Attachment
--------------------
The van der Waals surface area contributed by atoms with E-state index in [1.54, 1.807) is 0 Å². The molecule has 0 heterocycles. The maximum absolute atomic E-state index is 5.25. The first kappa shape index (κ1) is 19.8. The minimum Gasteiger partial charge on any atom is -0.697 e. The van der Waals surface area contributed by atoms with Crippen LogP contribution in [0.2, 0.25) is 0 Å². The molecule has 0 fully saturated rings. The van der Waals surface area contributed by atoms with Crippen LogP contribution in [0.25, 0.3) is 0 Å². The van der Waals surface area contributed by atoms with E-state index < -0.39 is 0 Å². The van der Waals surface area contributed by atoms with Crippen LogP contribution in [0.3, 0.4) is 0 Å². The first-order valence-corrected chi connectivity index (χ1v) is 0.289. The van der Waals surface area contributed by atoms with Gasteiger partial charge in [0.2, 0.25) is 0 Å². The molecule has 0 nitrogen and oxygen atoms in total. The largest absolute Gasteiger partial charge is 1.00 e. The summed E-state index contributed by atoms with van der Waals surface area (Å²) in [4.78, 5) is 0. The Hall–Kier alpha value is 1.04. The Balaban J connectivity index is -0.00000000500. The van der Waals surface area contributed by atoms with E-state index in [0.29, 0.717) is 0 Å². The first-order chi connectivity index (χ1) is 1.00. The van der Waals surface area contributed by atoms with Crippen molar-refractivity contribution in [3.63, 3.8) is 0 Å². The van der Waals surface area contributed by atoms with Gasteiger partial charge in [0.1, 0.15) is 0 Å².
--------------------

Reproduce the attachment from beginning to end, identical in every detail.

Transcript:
The van der Waals surface area contributed by atoms with E-state index in [1.54, 1.807) is 0 Å². The molecule has 0 heterocycles. The maximum absolute atomic E-state index is 5.25. The first kappa shape index (κ1) is 19.8. The minimum Gasteiger partial charge on any atom is -0.697 e. The van der Waals surface area contributed by atoms with Crippen LogP contribution in [0.2, 0.25) is 0 Å². The molecule has 0 fully saturated rings. The van der Waals surface area contributed by atoms with Crippen LogP contribution in [0.25, 0.3) is 0 Å². The van der Waals surface area contributed by atoms with E-state index < -0.39 is 0 Å². The van der Waals surface area contributed by atoms with Crippen LogP contribution in [0.3, 0.4) is 0 Å². The first-order valence-corrected chi connectivity index (χ1v) is 0.289. The van der Waals surface area contributed by atoms with Gasteiger partial charge in [0.2, 0.25) is 0 Å². The molecule has 0 nitrogen and oxygen atoms in total. The largest absolute Gasteiger partial charge is 1.00 e. The summed E-state index contributed by atoms with van der Waals surface area (Å²) in [4.78, 5) is 0. The Hall–Kier alpha value is 1.04. The Balaban J connectivity index is -0.00000000500. The van der Waals surface area contributed by atoms with E-state index in [0.29, 0.717) is 0 Å². The first-order chi connectivity index (χ1) is 1.00. The van der Waals surface area contributed by atoms with Crippen molar-refractivity contribution in [3.63, 3.8) is 0 Å². The van der Waals surface area contributed by atoms with Gasteiger partial charge in [0.1, 0.15) is 0 Å².